Offshore oil and gas warned long rosters affect mental health

Extended offshore rosters can be bad for the mental health of workers and the safety of the facility, warns offshore safety regulator NOPSEMA.

Offshore oil and gas warned long rosters affect mental health

The Australian offshore oil and gas industry has been warned about imposing long rosters as they reorganise their operations to reduce the risk from COVID-19.

NOPSEMA, the offshore oil and gas safety regulator, today issued an alert to operators to reconsider the risk to mental health from long swings away from home.

"Research suggests that fly-in fly-out workers may experience higher rates of depression, anxiety, and stress symptoms than that of the general population," the alert said.

The regulator said the general population is likely to be suffering heightened anxiety due to COVID-19 so extended rosters could "represent a greater psychosocial risk than would otherwise be the case" for FIFO workers.

NOPSEMA said it had received a range of concerns about operators extending offshore work when they added quarantine periods to rosters. Concerns included insufficient consultation with workers and a lack of consideration of the effects on worker fatigue and the mental health of workers and their families.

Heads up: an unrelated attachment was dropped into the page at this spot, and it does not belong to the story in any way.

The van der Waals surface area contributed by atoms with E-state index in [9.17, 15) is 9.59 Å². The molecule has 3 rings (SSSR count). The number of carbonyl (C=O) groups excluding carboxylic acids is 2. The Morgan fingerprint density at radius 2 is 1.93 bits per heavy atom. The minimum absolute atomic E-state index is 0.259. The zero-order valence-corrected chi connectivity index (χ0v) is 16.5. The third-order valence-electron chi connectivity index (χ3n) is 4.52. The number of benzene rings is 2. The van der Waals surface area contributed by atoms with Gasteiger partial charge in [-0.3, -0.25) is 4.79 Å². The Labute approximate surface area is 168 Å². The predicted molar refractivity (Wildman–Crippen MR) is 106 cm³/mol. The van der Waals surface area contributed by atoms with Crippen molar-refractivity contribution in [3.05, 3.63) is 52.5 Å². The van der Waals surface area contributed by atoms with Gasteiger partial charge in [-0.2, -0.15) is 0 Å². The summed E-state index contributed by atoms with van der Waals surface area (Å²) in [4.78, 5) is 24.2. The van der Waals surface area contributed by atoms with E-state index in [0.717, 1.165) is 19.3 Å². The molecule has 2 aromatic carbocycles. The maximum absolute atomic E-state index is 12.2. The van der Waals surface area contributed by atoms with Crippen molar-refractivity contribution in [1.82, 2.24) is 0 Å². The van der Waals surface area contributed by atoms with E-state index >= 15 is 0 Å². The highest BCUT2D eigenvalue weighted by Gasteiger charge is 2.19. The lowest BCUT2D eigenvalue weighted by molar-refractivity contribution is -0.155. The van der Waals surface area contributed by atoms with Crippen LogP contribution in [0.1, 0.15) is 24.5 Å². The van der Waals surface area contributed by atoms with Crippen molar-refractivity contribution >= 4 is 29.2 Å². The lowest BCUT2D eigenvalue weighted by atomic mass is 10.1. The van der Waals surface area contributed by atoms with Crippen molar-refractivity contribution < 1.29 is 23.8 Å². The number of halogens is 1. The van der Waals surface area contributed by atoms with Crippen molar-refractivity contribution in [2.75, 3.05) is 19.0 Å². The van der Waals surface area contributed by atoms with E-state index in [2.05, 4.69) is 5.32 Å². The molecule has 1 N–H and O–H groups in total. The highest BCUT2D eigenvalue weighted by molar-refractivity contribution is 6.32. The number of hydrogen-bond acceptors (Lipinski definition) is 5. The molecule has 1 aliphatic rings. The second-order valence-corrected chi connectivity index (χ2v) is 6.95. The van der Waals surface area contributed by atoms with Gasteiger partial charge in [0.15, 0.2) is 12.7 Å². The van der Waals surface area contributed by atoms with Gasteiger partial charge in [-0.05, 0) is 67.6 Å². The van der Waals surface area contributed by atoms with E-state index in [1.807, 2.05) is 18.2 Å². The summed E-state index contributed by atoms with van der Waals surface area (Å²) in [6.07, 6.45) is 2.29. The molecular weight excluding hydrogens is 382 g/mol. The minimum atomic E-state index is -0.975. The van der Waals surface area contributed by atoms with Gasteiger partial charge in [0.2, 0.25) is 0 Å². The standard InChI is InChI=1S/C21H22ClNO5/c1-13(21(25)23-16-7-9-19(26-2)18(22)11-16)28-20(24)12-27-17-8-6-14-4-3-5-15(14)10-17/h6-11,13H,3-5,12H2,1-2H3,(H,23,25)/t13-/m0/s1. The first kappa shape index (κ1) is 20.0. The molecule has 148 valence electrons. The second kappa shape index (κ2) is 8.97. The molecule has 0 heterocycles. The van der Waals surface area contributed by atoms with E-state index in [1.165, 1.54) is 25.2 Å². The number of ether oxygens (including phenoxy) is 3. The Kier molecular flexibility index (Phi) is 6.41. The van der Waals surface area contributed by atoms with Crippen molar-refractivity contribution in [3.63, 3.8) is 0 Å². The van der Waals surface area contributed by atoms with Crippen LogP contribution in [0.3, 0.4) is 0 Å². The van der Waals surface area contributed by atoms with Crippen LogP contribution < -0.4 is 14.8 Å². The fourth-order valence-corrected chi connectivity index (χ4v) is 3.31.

"Psychosocial risks associated with extended rosters include onset or exacerbation of psychological injury such as depression, anxiety, and suicidal ideation."

"Operators should include evidence-based information about the psychological health of their offshore workforce, and should not assume predominantly sound levels of psychological health."

The alert also said fatigue from longer rosters increased the chance of errors that could cause accidents with multiple fatalities.

In late March Inpex introduced a roster of two weeks in isolation, three weeks offshore and then four weeks at home for offshore workers on the Ichthys LNG project.

At the same time, Woodside issued a roster option to workers of two weeks in quarantine followed by 12 weeks offshore. A worker who completed the swing would receive a bonus of up to $80,000.

Australian Manufacturing Workers' Union WA state secretary Steve McCartney said 14 weeks away from home could increase suicide rates.

"The last time we saw 14-week swings in WA was in the 70s," McCartney said.

"I worked those shifts and speak from personal experience. They're no good for family life and no good for mental health."

Woodside quickly dropped the option and introduced a shorter roster of two weeks of quarantine, four weeks work and then two weeks at home.

Main picture: Wheatstone offshore platform. Source: Chevron Australia Pty Ltd